2016 30 Under 35 Profile: Bryan Gohn

Bryan Gohn, 30

Bryan Gohn
Inside Sales–Electrical; Dakota Supply Group

By Joe Nowlan

Bryan Gohn was indirectly a customer of Dakota Supply Group (DSG) well before he became an employee owner.

He worked for his uncle’s electrical contracting business while attending school and during vacations.

“DSG was our main supplier,” Bryan said. “That’s where we bought about 90% of our materials. They have a great reputation in the upper Midwest.”

 In 2008, Bryan was completing his studies at Northern State University in Aberdeen, S.D., majoring in business finance and economics.

“I was looking for a way to combine my experience and my passion for the electrical construction industry with what I went to school for,” Bryan explained. “So I figured a wholesaler or distributor was a great way to combine my on-the-job training with my business education.”

That’s when he took a more serious look at Dakota Supply Group—this time, as a prospective employer.

“Everybody knew them and everyone seemed to have a very positive image of them,” he explained. “They are 100% employee owned. That was a big selling point for me.”

Upon being hired, he started in the warehouse in Aberdeen. He transferred to the Mitchell, S.D. location eight months later to work on counter sales.

Bryan explained that having worked in the field as an electrician was helpful to his DSG adjustment.

“That helped me tremendously. When I have a customer call in and say they have a certain issue, I try to get them to describe the issue as clearly as they can so I can visualize what they have going on,” Bryan said. “Then I can go through the products that we have that would help solve their issue.”

After two years in Mitchell, Bryan accepted an Inside Sales position and moved to one of DSG’s larger branches in St. Paul, Minn.

Among his duties include being a member of the employee ownership committee, a key position at a company like DSG.

“Probably the best way of describing it is being an employee ownership liaison. We call it our ESOP communication committee,” Bryan explained. “Basically it is a lot of education. We attend different regional conferences and local chapter meetings to better understand the value and benefits of employee owned companies. We learn how to effectively communicate the ESOP values and the ESOP culture to our fellow owners.”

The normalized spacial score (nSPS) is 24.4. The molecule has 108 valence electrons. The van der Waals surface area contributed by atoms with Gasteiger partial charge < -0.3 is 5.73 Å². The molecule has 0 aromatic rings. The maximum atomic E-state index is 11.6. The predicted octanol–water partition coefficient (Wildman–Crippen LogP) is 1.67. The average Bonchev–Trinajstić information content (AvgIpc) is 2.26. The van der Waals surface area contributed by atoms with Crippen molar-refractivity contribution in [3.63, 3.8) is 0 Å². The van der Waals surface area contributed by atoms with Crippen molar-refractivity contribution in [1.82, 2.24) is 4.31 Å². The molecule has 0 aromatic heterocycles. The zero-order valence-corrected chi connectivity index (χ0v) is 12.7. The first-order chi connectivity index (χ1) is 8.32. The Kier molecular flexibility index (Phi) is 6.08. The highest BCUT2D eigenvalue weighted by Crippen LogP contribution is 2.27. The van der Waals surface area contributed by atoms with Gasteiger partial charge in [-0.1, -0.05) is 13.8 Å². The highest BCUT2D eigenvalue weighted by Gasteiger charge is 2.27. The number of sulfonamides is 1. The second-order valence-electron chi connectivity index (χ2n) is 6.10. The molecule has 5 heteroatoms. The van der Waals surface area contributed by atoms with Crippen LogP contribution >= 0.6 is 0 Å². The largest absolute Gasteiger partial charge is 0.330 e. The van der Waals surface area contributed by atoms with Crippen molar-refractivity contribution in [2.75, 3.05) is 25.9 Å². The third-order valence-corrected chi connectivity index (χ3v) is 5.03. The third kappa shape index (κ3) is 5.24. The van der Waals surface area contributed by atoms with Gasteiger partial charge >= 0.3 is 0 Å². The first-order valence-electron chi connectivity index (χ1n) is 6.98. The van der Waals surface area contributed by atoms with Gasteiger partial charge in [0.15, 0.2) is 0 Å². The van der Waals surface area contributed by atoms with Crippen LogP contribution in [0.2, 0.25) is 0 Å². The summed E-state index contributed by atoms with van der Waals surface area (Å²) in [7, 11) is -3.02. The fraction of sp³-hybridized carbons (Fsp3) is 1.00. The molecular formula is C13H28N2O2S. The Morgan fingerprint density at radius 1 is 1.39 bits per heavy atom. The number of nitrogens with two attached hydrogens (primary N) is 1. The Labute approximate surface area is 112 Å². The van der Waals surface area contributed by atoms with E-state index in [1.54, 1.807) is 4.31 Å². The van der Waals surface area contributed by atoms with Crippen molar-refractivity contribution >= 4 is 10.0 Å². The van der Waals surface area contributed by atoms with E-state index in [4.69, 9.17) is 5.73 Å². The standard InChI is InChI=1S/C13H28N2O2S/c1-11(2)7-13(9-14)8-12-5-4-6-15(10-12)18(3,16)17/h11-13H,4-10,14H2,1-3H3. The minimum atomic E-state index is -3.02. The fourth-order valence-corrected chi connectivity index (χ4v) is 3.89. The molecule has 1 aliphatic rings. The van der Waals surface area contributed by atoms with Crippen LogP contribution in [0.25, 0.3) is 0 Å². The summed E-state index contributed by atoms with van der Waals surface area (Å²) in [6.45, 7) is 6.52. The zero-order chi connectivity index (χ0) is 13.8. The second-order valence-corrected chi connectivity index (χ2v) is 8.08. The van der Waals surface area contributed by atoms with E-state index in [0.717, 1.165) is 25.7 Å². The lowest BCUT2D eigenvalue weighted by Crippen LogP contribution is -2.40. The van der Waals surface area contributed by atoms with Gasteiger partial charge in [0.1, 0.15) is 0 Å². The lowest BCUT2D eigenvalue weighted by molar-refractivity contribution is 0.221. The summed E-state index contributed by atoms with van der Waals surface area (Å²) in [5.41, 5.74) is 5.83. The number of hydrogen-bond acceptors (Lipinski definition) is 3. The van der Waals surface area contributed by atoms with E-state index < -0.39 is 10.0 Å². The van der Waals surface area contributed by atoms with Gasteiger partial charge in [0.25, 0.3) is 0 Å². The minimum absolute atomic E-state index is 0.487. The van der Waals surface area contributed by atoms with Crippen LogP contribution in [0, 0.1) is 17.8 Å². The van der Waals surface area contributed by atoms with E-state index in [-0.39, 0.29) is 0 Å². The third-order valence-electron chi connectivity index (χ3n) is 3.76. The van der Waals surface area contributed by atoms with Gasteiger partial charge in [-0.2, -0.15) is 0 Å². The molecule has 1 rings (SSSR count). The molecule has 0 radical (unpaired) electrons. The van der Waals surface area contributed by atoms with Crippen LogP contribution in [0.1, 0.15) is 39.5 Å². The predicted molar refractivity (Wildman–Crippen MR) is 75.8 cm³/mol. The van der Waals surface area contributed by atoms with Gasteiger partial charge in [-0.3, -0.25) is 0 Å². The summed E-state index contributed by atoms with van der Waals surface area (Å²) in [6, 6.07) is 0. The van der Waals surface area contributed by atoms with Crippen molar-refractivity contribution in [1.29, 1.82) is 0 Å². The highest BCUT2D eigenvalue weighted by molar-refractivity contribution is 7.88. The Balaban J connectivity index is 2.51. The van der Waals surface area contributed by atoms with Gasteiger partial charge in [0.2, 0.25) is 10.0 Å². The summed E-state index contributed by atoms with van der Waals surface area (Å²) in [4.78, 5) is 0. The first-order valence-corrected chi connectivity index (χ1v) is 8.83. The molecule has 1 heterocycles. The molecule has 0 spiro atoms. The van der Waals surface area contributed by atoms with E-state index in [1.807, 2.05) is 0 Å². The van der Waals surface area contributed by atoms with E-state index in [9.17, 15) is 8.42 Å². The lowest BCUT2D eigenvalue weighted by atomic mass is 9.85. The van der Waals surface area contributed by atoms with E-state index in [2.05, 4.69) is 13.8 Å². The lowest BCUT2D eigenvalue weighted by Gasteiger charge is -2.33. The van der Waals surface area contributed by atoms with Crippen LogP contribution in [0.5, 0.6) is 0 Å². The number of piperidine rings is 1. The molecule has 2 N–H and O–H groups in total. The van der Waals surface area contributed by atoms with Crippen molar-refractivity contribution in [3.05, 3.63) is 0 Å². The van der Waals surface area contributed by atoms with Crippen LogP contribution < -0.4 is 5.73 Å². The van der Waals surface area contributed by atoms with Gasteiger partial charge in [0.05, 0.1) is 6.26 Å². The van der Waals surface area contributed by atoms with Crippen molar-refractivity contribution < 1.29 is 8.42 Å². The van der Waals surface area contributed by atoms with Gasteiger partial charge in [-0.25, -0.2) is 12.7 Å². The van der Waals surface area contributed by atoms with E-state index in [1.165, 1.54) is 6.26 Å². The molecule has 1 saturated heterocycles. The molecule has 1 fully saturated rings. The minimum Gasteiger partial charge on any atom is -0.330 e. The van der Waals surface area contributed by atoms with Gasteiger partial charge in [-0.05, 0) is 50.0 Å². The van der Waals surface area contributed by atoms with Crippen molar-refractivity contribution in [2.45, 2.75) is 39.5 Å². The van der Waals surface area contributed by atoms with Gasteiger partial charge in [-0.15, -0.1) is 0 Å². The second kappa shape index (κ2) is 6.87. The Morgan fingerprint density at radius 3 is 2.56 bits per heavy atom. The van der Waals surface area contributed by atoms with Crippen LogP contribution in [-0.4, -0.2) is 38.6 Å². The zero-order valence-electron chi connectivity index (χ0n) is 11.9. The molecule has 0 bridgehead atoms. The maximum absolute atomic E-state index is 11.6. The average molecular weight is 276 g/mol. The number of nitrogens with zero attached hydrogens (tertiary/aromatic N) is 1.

Bryan grew up in Aberdeen. When he worked at the Mitchell, S.D., branch, he lived in a nearby farm community with a population of about 600.

“I moved from a town of 600 people over here to the Twin Cities area. A little bit of a culture shock but it was definitely one of the best decisions I’ve made in my life,” Bryan said.

In his spare time, he is an avid pheasant hunter. He also helps a Twin Cities area junior hockey team, working in their game-day operations department.

“I am not employed by the team or anything like that. Basically I told them as long as I can see the ice and watch the game, I’ll do whatever they need me to do,” Bryan said. “So I’ve been bartending for them this year. I’ve also done goal judging, penalty box and time-clock.”

Q. What advice would you have for other young professionals in the electrical industry?

A. I would say keep looking forward. That would be the simplest way to put it. Keep trying to better yourself not just at work but in everything you do.

I know within Dakota Supply if you are willing to move and put in a little extra effort to do some training to set yourself out and set yourself apart from others, you will definitely get noticed. If you are willing to put in a little extra effort, you can go a long way.

Q. Where do you see the electrical industry in five years?

A. I see this industry becoming even more heavily developed on the service side of things as far as companies offering a complete package. I see more and more of our products becoming almost like commodities where everybody has an offering that isn’t a unique product or solution. Or if it is unique, it doesn’t last very long until someone else is copying it. So I feel like our industry is focusing more on the service side of things such as timely delivery.

And technology of course is hitting this industry just like every other industry out there as far as being able to place orders or communicate through applications from your smartphone or tablets. I feel like delivery and the use of technology going ahead are probably going to be the two main focuses for this industry.

Joe Nowlan is a Boston-based freelance writer/editor and author. He can be reached at


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